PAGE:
I have an idea to build a carbon fork with aluminium joints. I don't have any experience in frame building but I want to read about it somewhere. Is there any good literature about how to build a bike from scratch?

I've found a couple of books on Amazon, like "Construction of Lugged Bicycle Forks". I think this is the book that I'm looking for. I have a good machinist guy with two turning and one miling big industrial machines.

What I need is to buy two awesome pieces of TAPPERED carbon tubes and then mill a head and dropouts to fit the carbon tubes.

I have some experience with Solidworks and I think I can make a model with all the loads which head should take. I can test all the loads of the carbon tubes and then calculate the head and drop-outs. What do you think, guys?

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    Yes. But without some idea of what research you've already done, how much experience you have with composite design and construction, what machinery you have available, and so on, no-one can answer this for you. What have you done so far? – Móż Mar 27 '16 at 21:37
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    Carbon is a hard material to work with if you don't have an industrial lab/manufacturing setup (most non-bulk frame builders use steel; a few use aluminum or titanium). And a fork is probably the hardest part of a bike to design, so I'm not sure you should start there. – Batman Mar 27 '16 at 23:54
  • Just buy one you like. Seriously. Vote to close as off topic. – Criggie Mar 28 '16 at 5:49
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    So, you can afford the materials and tools, but $15 book is too expensive and you need help getting a pirated copy? – ojs Mar 28 '16 at 9:41
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    I'm not asking for pritate copy here. I'm asking for books and advices you can give. Then I'll buy this book if its worth it. I want to count everything before (materials and labour) before pay for anything. Why so aggressive guys? – alexey polusov Mar 28 '16 at 9:49

There are some decent websites where people talk about building composite bikes, and even a couple of answers here. But those are mostly either very simple complete bikes, or aimed at people who know a reasonable amount about framebuilding. The book you found is about steel forks, and has only one chapter that seems relevant to what you're doing, and that chapter is marked "optional" in the ToC.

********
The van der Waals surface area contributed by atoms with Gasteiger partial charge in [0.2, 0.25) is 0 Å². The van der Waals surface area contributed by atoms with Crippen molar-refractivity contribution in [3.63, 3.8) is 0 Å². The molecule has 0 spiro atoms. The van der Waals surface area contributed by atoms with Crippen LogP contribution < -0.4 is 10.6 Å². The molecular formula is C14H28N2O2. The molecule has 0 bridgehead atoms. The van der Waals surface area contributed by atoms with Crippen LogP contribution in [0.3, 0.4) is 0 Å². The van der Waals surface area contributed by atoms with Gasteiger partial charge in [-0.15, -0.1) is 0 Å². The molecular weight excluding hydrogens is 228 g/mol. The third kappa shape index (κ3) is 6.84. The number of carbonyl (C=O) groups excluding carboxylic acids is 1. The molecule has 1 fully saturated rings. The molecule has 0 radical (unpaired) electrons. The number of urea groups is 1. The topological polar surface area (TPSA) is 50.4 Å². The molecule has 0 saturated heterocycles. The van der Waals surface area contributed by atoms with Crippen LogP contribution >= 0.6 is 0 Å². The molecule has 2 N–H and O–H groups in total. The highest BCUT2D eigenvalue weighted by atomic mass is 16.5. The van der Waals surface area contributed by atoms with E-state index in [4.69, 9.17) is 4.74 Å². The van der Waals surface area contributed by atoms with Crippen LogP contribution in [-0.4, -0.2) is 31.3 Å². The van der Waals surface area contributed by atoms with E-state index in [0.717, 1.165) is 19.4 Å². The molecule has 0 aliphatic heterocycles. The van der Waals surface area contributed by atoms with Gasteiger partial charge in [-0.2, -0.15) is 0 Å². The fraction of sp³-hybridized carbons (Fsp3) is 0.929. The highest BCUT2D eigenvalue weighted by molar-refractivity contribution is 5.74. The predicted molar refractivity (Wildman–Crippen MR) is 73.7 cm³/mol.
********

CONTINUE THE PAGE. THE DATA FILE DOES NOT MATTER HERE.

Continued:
That design stage is critical though. Bicycles are surprisingly hard to analyse using modelling tools, and the front fork is far from the easiest part of the bike to work on. It's also a part where failures are very likely to result in injury. Those two factors mean that it's not a great part to start experimenting on, especially "start toying with framebuilding".

These days with cheap sensors and high-rate portable data collection units it's not impossible to get at least an approximation of the major forces on a diamond frame bike (because you only need 30 or so channels - 8-10 tubes for the frame, maybe four for the fork, with tension and torque for each), but you're only getting an approximation. I don't know of public data like this, unfortunately.

Your design is also relatively unusual as far as carbon forks go, it's more an MTB fork with carbon blades. That doesn't mean it can't work, just that no-one else makes one and there may be a reason why (bast case it might be unprofitable, worst case it has bad failure modes). If you're just going to combine OTS tubes with machined lugs it should be simple enough to build one and see, though. That will also avoid most of the mess and complexity of working with composites, and that's good.

In your position I would be very tempted to make another part first and test that to destruction. That way you get to run through the process and get an idea of your abilities and limits, and you get a part to test. Seatstays, for example. When they fail you tend to end up sitting on the ground, rather than using your face as a digging implement. If you threw together an inverted 4 frame with single bar seat/chain stays you'd have a part similar to a front fork, but with safer failure modes.

  • Seatpost is a good starting point. However, it's very complicated to mill the top of the seatpost. Should it be forged at first? – alexey polusov Mar 29 '16 at 8:13
  • @FixedGear at this stage you've shown such poor English that I'm reluctant to write any more for fear of you misunderstanding me further. Do you have any friends who are native English speakers that you can get to help you? – Móż Mar 29 '16 at 21:28
  • I thought that I'm good in speaking. However, I didn't understand the last sentence. – alexey polusov Mar 30 '16 at 6:35

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